May 31, 2006

May 18, 2006

It's 3.30am and this is what I think of Da Vinci

A few years ago, I wrote a story about a character who had been locked inside a deep freezer as a child. I learnt that you cannot add depth, and therefore engender sympathy, in a protagonist by having them vaguely traumatised by an incident from years ago. Strong characters comprise many past moments, and they carry with them multiple fears and hopes. Shoe-horning in a bit of claustrophobia is just weak.

Welcome to The DaVinci Code movie, starring Tom Hanks who, yes, fell in a well as a child. He should have stayed there, because the 'Code is a calamitous mess of ill-thought theory and tedious plotting.


My Photoshop rendering of the Dan Brown cover should say it all, really (edit: this refers to an image now long deleted I'm afraid). The crimes of this film are manifold.

The dialogue is saggy; most scenes could have been half as long even before taking into account the golden rule of not drowning your character's lines in clumsy back-story exposition.

The acting is pisspoor in places, with the French letting the side down thanks to the usually excellent Audrey Tatou and Jean Reno.

The plot drives this movie at the expense of any character depth, which is a pain because that plot largely consists of bad puns such as "Alexander Pope" and "a pope". Oh look how they can get confused!

>Damn camera

Half way through the film I wondered when the damn camera would stop moving, obsessed as it was with tracking shots, pans, and authentic shakiness for running scenes, plane scenes, car scenes, any scenes really.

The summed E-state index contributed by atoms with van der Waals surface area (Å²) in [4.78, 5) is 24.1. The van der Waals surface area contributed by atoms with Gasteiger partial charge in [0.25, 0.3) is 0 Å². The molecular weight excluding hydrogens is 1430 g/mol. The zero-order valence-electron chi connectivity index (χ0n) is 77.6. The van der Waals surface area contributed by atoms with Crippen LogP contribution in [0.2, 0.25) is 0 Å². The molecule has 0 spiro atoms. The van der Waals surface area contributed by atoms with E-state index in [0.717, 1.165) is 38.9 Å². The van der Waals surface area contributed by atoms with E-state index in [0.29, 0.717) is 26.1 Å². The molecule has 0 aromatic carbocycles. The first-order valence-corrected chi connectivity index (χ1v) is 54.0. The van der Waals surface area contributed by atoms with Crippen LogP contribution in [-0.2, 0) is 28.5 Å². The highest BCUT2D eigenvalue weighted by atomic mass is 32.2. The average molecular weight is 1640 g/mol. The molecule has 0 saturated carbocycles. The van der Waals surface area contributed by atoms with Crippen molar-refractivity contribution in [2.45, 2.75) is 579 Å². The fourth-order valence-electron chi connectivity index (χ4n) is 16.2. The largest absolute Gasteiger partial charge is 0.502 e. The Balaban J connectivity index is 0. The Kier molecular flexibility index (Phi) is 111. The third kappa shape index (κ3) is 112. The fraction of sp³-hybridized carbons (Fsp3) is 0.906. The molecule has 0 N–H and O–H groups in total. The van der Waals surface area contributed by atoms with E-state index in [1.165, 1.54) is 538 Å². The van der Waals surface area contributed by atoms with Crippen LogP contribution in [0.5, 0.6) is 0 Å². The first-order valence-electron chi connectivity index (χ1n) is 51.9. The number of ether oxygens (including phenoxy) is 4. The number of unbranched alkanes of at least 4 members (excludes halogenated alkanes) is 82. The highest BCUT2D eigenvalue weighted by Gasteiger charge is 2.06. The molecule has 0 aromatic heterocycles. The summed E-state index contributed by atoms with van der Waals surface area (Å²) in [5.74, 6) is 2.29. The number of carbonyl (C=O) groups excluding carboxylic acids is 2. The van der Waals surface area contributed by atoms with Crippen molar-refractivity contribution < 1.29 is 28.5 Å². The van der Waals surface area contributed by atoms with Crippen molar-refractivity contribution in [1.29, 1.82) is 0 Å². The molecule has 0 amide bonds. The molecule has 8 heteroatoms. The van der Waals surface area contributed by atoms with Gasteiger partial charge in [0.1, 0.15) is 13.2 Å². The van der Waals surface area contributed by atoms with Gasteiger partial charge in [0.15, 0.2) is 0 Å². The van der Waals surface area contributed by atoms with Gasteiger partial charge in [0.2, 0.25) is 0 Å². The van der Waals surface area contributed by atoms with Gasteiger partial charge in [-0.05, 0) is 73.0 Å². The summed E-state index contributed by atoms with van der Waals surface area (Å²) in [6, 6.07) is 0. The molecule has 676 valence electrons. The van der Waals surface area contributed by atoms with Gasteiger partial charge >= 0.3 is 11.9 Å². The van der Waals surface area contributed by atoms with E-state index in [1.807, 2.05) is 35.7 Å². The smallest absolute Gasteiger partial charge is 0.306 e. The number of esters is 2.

The film is let down in so many details too: in just one moment of many dropped directorial balls, we are treated to a moment of infuriating deux ex machina when doves just happen to distract a gunman at a crucial point. I would have had Tom Hanks see the doves and clap his hands in the echoey church, therefore providing himself with a way out rather than relying on a chance happening.


Sir Ian McKellen is the saving grace in this hellish film; his character is tortured, funny and fascinating and it is a pleasure to be engrossed in a McKellen masterclass. He is worth the ticket price alone, although Paul Bettany's ice-cold Silas provides more than a few moments of dark glee.

As someone who professes more than a passing interest in Christian teaching, it is not the theological mumbo jumbo I object to. It's such a weak film, the angels have nothing to fear. However, we are told in one of the numerous moments of exposition-through-dialogue that "God does not forgive murder". There is little hope, then, for the soul of Ron Howard, as he has taken a perfectly good art form and bludgeoned it to kingdom come.

May 10, 2006

Why use a long word when a diminutive one will do?

A gig is such a diminutive word for something that can turn your life on its head.


I still get goosebumps at the memory of Orbital playing Tribal Gathering in 1995. NME had declared them the greatest band in the world. I was enthralled at the bobbing headlamps, the blue lazer wash during Halcyon (above video discovered a decade after this blog post!), the anti Criminal Justice Act junglist tunes and enjoying being at the front despite being next to an MDMA junkie who spent the whole set going "wow maaan!". Somehow, inside, I was never the same again.


Plaid at Music Box a few years ago was also a great gig, although I wagged my chin with Fil instead of watching. Oh and others, so many others. God Speed You! Black Emperor at, I think, the sadly imploded Planet K. Daft Punk at Sankey's Soap before Sankey's Soap stopped being Sankey's Soap then they decided to turn it into Sankey's Soap again. Lamb at Manchester Ritz, some bloke with a Playstation at Futuresonic, 808 State at a post-bomb Re:Percussion, Autechre at the Hacienda, LTJ Bukem at the MMU...